Among philosophic works, “Plato's Symposium has been a particularly appealing text for visual presentation “because of its essentially dramatic form” (Sypniewski, 2009, p. 560). Additionally, “social historians have been accustomed to treat the Symposium…as [a] prime source of information about the theory and practice of sex in ancient Greece” (Halperin, 1986, p. 61). Plato's praise of eros has become “a philosophical discussion of being that redefines the relationship not simply between human erotic partners, male-female as well as male-male, but even the relationship between human and divine” (Evans, p. 2). In the Symposium, Plato provides a cultural context for the theories expounded by the symposiasts; Phaedrus, Pausanias, Eryximachus, Agathon, Aristophanes, and Socrates. A significant element of this cultural context is “the high incidence of male homosexual love and the considerable appreciation of male beauty” (Santos, 1979, p. 68). Of the six symposiasts, who share their vision of eros, “four are erotically involved” (Salman, 1991, p. 214) and include Phaedrus and Eryximachus and Pausanias and Agathon. The many embedded layers of the Symposium, “heighten our mythical sense” (Sypniewski, p. 568), and gives not only “the logical understandings of eros, but also the drama of eros” (Salaman, p. 215).
Set against the backdrop of an intimate gathering of male friends, the Symposium has been credited as one of the most important literary works depicting love (Halperin, 1990). In Plato’s work, the symposiasts take turns sharing their perspectives on eros, culminating in a speech made by Socrates where he recounts his lesson in eros by the priestess, Diotima of Mantineia. Hers is the only perspective shared that evening which focuses on eros from a feminist perspective. It has been argued (Halperin, 1990) Diotima’s presence in the Symposium serves as a feminist narrative against the male centric perspective of ancient Greece. The name Diotima means “Zeus-Honor, either in the active sense of a woman who honors Zeus, or in the passive sense of a woman honored by Zeus” (Evans, 2006, p. 8). Though never proven to be an actual person, Diotima in scholarly discourse is known as being a “mystagogue who initiated individuals into her mysteries, mediating to humans esoteric edge of the divine” (Evans, 2006, p. 1). She leads Socrates to realize that “initiates into her rites of love will, in loving their beloved, see Being and thereby enter into a new, mutual relation with the divine…both loving the divine and beloved of the divine” (Evans, p. 9). Diotima’s lesson demonstrated to Socrates that eros was neither beautiful nor good. Rather, eros is “the love of something, and since eros is the love of something, and since eros would not love something that it already securely had, eros cannot posses beauty or goodness. Instead eros loves what is beautiful and good, eros loves what it lacks and desires to possess forever what it currently lacks. This makes eros neither beautiful nor good” (Evans, p. 9). Diotima teaches Socrates that humans can achieve a different kind of immortality through eros by giving birth, and raising children, thus creating a “social deathlessness” (Evans, p. 14). Diotima teaches that “as the lover loves the beloved, and looks upon him or her, the lover also learns to recognize the beauty of one person in the beauty of another, and next the beauty of another in the beauty of all. Gazing at the beloved leads the lover to gaze at all creation” (Evan, p. 18). She concludes stating, “the nature of eros more closely resembles the nature of the eron (the lover) than that of the eromenos (the beloved)” (as quoted in Halperin, p. 74).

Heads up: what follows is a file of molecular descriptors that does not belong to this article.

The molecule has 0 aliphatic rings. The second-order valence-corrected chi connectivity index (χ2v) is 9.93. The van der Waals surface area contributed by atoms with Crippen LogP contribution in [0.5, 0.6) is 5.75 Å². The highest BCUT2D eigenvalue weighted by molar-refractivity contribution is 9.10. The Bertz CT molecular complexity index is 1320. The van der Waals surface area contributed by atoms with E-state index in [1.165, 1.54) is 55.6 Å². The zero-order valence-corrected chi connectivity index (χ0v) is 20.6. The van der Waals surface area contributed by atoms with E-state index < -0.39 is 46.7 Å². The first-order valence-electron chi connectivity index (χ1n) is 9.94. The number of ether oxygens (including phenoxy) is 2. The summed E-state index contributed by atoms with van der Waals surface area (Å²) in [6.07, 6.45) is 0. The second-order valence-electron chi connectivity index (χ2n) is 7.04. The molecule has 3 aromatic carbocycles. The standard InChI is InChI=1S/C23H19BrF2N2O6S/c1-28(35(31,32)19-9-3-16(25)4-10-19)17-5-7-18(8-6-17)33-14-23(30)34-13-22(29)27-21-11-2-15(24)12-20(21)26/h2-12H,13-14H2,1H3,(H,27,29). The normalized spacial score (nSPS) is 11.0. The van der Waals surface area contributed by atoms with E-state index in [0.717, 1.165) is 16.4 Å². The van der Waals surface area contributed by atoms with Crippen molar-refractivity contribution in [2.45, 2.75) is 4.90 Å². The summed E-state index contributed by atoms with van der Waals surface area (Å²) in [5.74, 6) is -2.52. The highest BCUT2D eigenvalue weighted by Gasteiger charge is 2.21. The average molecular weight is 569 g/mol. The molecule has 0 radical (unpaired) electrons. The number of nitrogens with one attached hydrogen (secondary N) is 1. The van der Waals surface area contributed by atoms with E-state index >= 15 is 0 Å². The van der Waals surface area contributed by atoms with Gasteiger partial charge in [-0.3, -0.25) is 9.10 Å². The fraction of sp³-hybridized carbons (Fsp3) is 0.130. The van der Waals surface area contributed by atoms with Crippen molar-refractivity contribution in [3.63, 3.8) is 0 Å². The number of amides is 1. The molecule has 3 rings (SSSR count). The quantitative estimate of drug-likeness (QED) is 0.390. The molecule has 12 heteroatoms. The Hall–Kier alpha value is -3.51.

“When you call my name, its like a little prayer. I’m down on my knees, I want to take you there. In the midnight hour, I can feel your power. Just like a prayer, you know I’ll take you there” (M. Ciccone, S. Bray, P. Leonard, 1989).